Raptors thank Tampa, but clamor for Toronto

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Fred VanVleet has nothing but great things to say about Tampa. He likes the food. The people in the arena are friendly. The temporary accommodations for the Toronto Raptors were as good as anyone could expect. He didn’t even mind that an alligator was living in his backyard.

The Raptors’ guard has just one complaint.

“It’s just not Toronto,” VanVleet said. “It’s not where we’re supposed to be.”

Toronto’s runs of seven consecutive winning seasons, seven consecutive playoff seasons and five consecutive 50-win seasons are over, after a season like none other for the Raptors. They haven’t played in Canada since February 2020, had to make do on the Gulf coast of Florida this season, watched players get hurt, watched players and most of the coaching staff deal with coronavirus-related issues, and it all added up to a dismal 27-45 record.

Now comes an offseason where point guard Kyle Lowry — he’s now called the GROAT, or the greatest Raptor of all-time — is a free agent. There also is uncertainty over team executive Masai Ujiri’s status with the franchise and without any guarantees that Toronto will be home again when next season begins in a few months.

“It wasn’t like we didn’t have the facilities or whatever,” Raptors coach Nick Nurse said. “The time restrictions that you could spend together, how you were spending them together, the testing that prevented that how you would normally like to operate, they were the main issues that I saw.”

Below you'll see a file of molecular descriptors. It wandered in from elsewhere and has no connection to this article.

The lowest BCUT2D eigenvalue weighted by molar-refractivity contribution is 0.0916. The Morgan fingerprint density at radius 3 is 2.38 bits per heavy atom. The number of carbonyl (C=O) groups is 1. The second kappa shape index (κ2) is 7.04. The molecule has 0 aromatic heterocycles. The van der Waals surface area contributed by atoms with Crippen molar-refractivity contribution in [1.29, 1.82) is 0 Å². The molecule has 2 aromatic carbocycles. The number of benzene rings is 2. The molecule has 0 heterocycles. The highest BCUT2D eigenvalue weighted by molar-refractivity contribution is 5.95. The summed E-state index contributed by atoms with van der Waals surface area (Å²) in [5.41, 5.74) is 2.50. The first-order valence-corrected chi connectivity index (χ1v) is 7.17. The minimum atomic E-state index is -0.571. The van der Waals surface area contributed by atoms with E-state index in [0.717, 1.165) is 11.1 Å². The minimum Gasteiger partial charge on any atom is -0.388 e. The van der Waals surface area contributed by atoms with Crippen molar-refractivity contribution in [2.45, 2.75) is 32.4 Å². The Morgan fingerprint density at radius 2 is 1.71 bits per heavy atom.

The Raptors got off to a slow start, seemed to find their stride about a month into the year and were looking very much like a playoff team until those virus problems presented themselves. Toronto, which needed the temporary home this season because of the challenge that crossing the U.S.-Canada border during a pandemic would present, wasn’t the same since.


“I would like to think this team could have been a heck of a lot better than this,” Nurse said.

Going home would be a help, VanVleet said. The weather in Florida in January is a bit nicer than what’s common in Toronto that time of year, but VanVleet missed it all. He missed the change in seasons, the rabid fan base that the Raptors have built, the familiarity with a true home city.